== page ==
Tom’s Hardware Articles
Alexander Kostovich, September 8, 2021
Nvidia (image credit: Nvidia)
RISC-V is one of the hottest subjects in the computing world. This is because the instruction set architecture (ISA) offers a wide range of customization and understanding, in addition to the benefits of open source license free. Some projects designed generic GPUs based on RISC-V ISA and are now porting Nvidia’s CUDA software library to the Vortex RISC-VGP GPU platform.
Nvidia’s CUDA (Compute Unified Device Architecture) represents a unique computing platform and application programming interface (API) that runs on NVIDIA’s graphics card lineup. If the application is coded for CUDA support, the system will detect CUDA-based GPUs. This greatly improves GPU acceleration in your code.
Today, researchers are looking at ways to enable support for the CUDA software toolkit in a RISC-VGPGPU project called Vortex. Vortex RISC-V GPGPU aims to provide a full system RISC-V GPU based on RV32 IMFISA. This means 32-bit cores that can be extended from 1-core to 32-core GPU designs. It supports the OpenCL 1.2 graphics API and more recently some CUDA actions.
The researchers explain: “… This project proposes and builds a pipeline that supports end-to-end CUDA porting. The pipeline accepts CUDA source code as input and runs on the extended RISC-VGPU architecture. Pipeline CUDA Convert the source code as follows: Then convert NVVMIR, NVVMIR to SPIR-VIR, transfer SPIR-V IR to POCL to get RISC-V binary file, and finally extended RISC-VGPU Run the binary file in the architecture.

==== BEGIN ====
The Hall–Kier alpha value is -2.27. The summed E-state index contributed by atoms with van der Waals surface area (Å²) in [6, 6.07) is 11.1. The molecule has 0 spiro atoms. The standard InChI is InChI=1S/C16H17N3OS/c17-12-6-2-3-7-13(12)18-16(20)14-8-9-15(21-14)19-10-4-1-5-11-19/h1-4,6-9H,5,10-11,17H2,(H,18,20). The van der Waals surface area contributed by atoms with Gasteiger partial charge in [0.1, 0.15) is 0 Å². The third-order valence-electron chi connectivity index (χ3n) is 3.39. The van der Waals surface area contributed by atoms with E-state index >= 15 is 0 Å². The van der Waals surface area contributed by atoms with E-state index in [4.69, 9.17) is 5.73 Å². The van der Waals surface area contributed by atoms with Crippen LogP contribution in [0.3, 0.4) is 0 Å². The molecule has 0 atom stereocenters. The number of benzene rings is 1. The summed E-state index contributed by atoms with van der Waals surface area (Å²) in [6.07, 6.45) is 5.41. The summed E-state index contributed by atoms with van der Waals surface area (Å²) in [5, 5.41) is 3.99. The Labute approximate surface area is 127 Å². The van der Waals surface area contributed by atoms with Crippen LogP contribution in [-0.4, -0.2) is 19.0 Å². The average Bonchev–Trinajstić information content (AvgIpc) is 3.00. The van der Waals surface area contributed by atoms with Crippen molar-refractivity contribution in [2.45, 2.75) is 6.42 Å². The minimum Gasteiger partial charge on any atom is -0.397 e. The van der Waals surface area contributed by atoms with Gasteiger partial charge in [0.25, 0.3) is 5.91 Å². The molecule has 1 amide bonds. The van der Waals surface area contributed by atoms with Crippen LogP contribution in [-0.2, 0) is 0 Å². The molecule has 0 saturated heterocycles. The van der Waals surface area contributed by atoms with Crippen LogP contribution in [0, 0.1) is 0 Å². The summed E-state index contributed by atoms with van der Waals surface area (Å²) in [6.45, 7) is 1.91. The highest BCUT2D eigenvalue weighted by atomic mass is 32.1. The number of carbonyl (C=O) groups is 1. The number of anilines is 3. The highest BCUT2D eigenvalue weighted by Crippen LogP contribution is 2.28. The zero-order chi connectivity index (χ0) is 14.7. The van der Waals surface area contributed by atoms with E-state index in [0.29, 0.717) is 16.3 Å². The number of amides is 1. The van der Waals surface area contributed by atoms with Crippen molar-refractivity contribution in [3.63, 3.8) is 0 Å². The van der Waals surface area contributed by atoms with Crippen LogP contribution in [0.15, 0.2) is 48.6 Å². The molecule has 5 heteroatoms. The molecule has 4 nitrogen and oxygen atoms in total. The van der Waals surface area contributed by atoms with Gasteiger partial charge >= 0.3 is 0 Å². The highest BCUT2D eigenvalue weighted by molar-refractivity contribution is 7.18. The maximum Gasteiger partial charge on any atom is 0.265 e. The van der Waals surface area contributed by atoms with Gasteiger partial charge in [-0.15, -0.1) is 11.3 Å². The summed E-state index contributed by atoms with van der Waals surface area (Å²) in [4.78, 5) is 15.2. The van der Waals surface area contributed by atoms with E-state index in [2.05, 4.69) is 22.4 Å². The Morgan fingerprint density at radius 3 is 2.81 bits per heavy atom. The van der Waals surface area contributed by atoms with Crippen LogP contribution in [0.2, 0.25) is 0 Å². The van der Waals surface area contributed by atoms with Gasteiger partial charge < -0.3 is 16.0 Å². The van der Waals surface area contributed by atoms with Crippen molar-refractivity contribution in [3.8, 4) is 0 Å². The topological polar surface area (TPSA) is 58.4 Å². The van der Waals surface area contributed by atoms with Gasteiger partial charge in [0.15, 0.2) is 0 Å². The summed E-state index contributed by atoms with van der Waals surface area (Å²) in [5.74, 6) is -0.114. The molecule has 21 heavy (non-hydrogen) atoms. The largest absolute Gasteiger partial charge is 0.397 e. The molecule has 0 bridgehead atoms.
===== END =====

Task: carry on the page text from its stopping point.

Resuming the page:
(Image credit: arXiv: 2109.00673)
I visualized this process in the graph above. All the steps to make it work are shown. The CUDA source code is based on the open source LLVM IR and is represented in an intermediate representation (IR) format called NVVM IR. It is then converted to a standard portable intermediate representation (SPIR-V) IR and transferred to OpenCL’s standard portable open source implementation called POCL. Vortex supports OpenCL, so the supported code is provided and it runs successfully.
Check out this paper for more information on this complex process. And, as an important note, we need to thank these researchers for their efforts to make CUDA run on RISC-VGPGPU. This is only a small step so far, but it may be the beginning of an era when RISC-V is used in accelerated computing applications. This is very similar to what Nvidia is currently doing with its GPU lineup.